Meaning of DOMESTIC in English

I. do ‧ mes ‧ tic 1 W2 AC /dəˈmestɪk/ BrE AmE adjective

[ Word Family: adverb : ↑ domestically ; adjective : ↑ domestic ]

[ Date: 1400-1500 ; Language: French ; Origin: domestique , from Latin domesticus , from domus 'house' ]

1 . relating to or happening in one particular country and not involving any other countries ⇨ foreign

domestic market/economy/demand etc

the booming domestic economy

US foreign and domestic policy

our nation’s domestic affairs

Domestic flights (=flights that stay inside a particular country) go from Terminal 1.

2 . [only before noun] relating to family relationships and life at home:

Unfortunately his domestic life wasn’t very happy.

domestic tasks/chores/responsibilities etc

Nowadays there is more sharing of domestic chores.

families that can afford domestic help (=help with cleaning, washing etc)

an organization that supports women facing domestic violence (=violence in a family, especially from a husband to his wife)

3 . used in people’s homes:

a new tax on domestic fuel

domestic appliances such as washing machines

4 . someone who is domestic enjoys spending time at home and is good at cooking, cleaning etc:

No, I’m not very domestic.

5 . [only before noun] a domestic animal lives on a farm or in someone’s home OPP wild :

domestic pets

—domestically /-kli/ adverb :

domestically produced coal

• • •

COLLOCATIONS (for Meaning 1)

■ nouns

▪ the domestic market (=buying of goods inside a country)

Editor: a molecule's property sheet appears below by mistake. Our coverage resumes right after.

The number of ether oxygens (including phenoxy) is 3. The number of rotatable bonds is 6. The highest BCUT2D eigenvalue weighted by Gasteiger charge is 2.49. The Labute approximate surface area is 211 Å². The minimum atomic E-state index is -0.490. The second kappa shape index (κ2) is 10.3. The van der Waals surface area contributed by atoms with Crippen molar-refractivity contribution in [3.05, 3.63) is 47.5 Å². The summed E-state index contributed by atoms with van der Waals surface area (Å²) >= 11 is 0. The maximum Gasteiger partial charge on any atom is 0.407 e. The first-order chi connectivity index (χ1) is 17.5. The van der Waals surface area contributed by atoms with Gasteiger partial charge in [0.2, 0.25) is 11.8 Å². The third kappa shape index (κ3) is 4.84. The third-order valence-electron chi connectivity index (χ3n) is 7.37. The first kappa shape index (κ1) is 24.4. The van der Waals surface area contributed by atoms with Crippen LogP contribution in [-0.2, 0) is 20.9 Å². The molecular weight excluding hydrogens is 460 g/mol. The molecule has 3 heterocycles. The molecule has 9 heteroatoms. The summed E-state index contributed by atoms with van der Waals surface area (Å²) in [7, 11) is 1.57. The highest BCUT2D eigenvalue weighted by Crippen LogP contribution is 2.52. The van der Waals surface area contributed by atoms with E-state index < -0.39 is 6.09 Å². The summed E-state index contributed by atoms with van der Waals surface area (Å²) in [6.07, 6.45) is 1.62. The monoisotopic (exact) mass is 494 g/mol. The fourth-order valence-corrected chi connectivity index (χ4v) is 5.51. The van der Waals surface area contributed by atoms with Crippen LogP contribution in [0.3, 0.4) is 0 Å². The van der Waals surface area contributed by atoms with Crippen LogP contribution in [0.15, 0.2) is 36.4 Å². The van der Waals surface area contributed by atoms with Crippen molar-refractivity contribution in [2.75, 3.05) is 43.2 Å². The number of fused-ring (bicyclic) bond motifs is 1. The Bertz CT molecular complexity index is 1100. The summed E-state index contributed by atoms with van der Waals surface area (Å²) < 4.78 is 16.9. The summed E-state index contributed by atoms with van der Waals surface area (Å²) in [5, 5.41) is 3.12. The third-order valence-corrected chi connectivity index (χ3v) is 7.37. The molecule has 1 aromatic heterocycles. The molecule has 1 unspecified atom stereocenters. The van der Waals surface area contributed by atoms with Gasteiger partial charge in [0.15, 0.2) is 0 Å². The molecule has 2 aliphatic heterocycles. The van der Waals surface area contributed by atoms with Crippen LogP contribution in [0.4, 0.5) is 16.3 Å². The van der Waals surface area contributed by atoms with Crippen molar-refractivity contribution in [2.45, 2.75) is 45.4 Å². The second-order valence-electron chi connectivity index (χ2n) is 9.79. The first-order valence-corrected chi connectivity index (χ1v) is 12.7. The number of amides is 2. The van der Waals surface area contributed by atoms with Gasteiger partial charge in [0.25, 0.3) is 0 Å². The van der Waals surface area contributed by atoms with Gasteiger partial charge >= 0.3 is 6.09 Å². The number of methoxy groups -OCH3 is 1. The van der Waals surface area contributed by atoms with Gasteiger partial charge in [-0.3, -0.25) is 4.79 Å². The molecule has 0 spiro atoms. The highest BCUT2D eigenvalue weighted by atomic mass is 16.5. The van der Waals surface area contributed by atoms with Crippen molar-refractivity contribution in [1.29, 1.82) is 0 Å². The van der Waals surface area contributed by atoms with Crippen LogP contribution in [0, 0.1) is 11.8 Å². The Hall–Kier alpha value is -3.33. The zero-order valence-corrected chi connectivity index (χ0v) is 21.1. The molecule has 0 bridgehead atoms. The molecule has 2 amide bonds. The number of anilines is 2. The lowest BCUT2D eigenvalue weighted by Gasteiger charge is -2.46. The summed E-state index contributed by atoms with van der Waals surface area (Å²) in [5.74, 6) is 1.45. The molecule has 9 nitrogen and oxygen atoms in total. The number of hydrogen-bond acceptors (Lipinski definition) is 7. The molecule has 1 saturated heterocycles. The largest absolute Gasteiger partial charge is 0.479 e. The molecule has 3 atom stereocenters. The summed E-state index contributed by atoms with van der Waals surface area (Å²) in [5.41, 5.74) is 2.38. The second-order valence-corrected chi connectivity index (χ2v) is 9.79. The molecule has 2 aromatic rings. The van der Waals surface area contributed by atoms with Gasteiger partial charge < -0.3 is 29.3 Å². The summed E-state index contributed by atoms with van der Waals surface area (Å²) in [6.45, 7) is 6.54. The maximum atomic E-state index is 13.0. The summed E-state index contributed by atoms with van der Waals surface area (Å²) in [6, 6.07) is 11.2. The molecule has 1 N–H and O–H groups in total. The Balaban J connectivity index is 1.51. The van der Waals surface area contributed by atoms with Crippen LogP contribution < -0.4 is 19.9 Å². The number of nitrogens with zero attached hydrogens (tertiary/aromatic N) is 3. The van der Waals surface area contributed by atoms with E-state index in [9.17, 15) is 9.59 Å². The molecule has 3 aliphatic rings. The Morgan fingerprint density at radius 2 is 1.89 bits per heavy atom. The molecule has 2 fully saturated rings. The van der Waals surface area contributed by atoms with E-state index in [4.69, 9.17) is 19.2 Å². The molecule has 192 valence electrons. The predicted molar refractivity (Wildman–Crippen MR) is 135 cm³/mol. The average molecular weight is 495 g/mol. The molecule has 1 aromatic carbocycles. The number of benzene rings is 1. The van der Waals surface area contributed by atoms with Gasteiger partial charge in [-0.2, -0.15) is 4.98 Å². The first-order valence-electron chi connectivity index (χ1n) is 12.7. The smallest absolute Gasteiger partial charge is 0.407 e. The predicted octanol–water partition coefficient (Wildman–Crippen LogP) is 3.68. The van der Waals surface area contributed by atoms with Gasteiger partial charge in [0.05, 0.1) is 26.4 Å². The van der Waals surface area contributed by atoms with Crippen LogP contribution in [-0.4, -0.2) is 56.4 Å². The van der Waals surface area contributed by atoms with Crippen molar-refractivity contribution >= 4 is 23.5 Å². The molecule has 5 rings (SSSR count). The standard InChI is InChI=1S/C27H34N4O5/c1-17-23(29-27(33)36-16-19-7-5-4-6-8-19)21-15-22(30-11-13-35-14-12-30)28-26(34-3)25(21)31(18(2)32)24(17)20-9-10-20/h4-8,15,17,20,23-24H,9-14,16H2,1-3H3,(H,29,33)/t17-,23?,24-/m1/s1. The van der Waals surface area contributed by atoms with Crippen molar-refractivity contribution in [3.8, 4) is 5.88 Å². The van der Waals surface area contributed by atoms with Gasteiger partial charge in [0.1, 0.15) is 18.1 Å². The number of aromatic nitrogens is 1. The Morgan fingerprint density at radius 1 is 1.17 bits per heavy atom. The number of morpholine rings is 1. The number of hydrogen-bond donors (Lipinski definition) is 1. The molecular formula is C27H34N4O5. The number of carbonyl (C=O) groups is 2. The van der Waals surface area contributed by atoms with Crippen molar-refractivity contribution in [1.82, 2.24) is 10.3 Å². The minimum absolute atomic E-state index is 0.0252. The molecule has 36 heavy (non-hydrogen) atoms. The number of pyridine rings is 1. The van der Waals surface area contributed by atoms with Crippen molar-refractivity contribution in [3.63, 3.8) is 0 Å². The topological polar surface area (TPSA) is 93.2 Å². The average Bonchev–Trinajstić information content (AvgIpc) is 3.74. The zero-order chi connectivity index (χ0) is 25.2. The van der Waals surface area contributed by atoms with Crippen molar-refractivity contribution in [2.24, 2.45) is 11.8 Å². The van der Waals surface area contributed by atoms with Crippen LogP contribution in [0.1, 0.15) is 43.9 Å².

The French domestic market is the largest consumer of champagne.

▪ the domestic economy (=production of goods and profit from sales inside a country)

Japan’s domestic economy expanded greatly during this period.

▪ domestic policy (=policy relating to your own country)

The President’s foreign and domestic policies have been criticized.

▪ domestic affairs (=public and political events inside a country)

Colombia rejected any interference in its domestic affairs.

▪ domestic demand (=the amount of a product that people want to buy in a country)

Exports fell by 0.5 percent while domestic demand grew.

▪ domestic consumption (=the amount of a product that people use in a country)

In the past the country’s industry was small enough to thrive on domestic consumption alone.

▪ domestic flights (=that stay inside a country)

London’s airports handle one hundred thousand domestic flights a year.

• • •

COLLOCATIONS (for Meaning 2)

■ nouns

▪ domestic life

She enjoyed domestic life and bringing up three children.

▪ domestic tasks (=small jobs at home such as cleaning and washing)

How many hours do you spend on domestic tasks each week?

▪ domestic chores (=boring tasks around the home)

Many people find domestic chores very tedious.

▪ domestic responsibilities

It can be hard to balance your work and your domestic responsibilities.

▪ domestic problems (=problems in the home and with family relationships)

I didn’t want to listen to any more of his domestic problems.

▪ a domestic dispute (=an argument between people who live together, especially when it involves violence)

Police are often called to domestic disputes.

▪ domestic violence/abuse (=in a family, especially by a husband towards his wife)

The organization supports women who are victims of domestic violence.

▪ domestic waste (=food, paper, glass etc that you throw out from the house)

More domestic waste needs to be recycled.

▪ domestic help (=help with cleaning, washing etc)

People in well-paid jobs can afford domestic help.

▪ domestic service formal (=the work of a servant in a large house)

She went into domestic service at the age of 15.

II. domestic 2 BrE AmE noun [countable]

1 . old-fashioned a servant who works in a large house

2 . British English informal a fight between members of a family in their home:

It sounded like the neighbours were having a bit of a domestic.

Longman Dictionary of Contemporary English.      Longman - Словарь современного английского языка.